Top 10 Tips on how to Reduce your Energy Bills
You really can cut your energy bills and make an impact on the efficiency of your home. If you follow a few of these simple steps (if not them all) then you are sure to save yourself some money every year.
Try turning down your central heating thermostat by one degree.
It could cut your heating bill by £55 per year.
If you have a programmer, set it so that the heating only comes on when needed.
Switching off your boiler when no one’s home is a great way of saving energy and money.
You can reduce the energy your boiler consumes by up to 40 per cent with an efficient room thermostat and thermostatic radiator valves.
Research from the Energy Saving Trust* suggests that you could save as much as £490 per year by making the move from an old G-rated boiler to a new efficient A-rated boiler model.
Want to reduce your energy consumption by a third?
If every household in the country installed a high–efficiency boiler, the energy saved would be enough to provide heating and power for almost two million homes!
Use an appropriate draught excluder around doors, windows, letterboxes and keyholes.
However, do not block or seal any air vents which ensure that the central heating boiler operates safely.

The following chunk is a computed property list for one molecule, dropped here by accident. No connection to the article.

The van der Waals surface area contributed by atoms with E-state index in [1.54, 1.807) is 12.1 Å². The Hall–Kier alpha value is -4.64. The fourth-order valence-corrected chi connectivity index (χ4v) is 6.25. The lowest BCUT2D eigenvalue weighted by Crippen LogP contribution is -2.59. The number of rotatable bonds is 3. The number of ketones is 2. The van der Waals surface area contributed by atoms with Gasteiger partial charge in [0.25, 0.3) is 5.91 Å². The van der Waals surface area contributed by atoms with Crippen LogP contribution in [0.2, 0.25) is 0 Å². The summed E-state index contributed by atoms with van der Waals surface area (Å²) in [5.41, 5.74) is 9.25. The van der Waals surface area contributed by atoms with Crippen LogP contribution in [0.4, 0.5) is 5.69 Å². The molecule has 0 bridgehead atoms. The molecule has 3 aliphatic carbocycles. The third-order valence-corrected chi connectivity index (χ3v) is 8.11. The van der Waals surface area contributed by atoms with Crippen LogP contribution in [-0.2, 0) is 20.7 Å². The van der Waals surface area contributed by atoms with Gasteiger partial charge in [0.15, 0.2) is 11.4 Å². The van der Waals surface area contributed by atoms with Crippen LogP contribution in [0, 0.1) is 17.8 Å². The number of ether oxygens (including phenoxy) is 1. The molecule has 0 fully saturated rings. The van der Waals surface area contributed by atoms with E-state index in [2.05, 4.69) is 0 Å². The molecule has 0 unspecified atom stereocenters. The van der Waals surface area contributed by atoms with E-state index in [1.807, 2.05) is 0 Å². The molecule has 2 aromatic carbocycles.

Lower the hot water temperature.
Your thermostat needn’t be higher than 60 degrees centigrade (140 degrees Fahrenheit).
Any higher and you will only be mixing it with cold water to cool it back down for use.
Ensure that there is an insulation jacket for your hot water tank
It should be 75mm or three inches thick and it can save you around £35 per year.
If you improve the energy efficiency of your home, perhaps by installing loft or cavity wall insulation, your house will heat up and cool down at a different rate.
Insulation can help reduce up to 30% of heat loss through the roof of your property. To maximise savings try reducing the time your heating system is switched on.
Service your boiler regularly.
Breakdowns are much less likely and you can ensure it’s safer and more efficient, thus reducing your energy bills.
Take a shower!
A daily bath can use about 13,000 litres more water per year than a five–minute shower.
The average Brit could more than halve the climate impact of their ablutions simply by cutting out baths and making their showers shorter and cooler.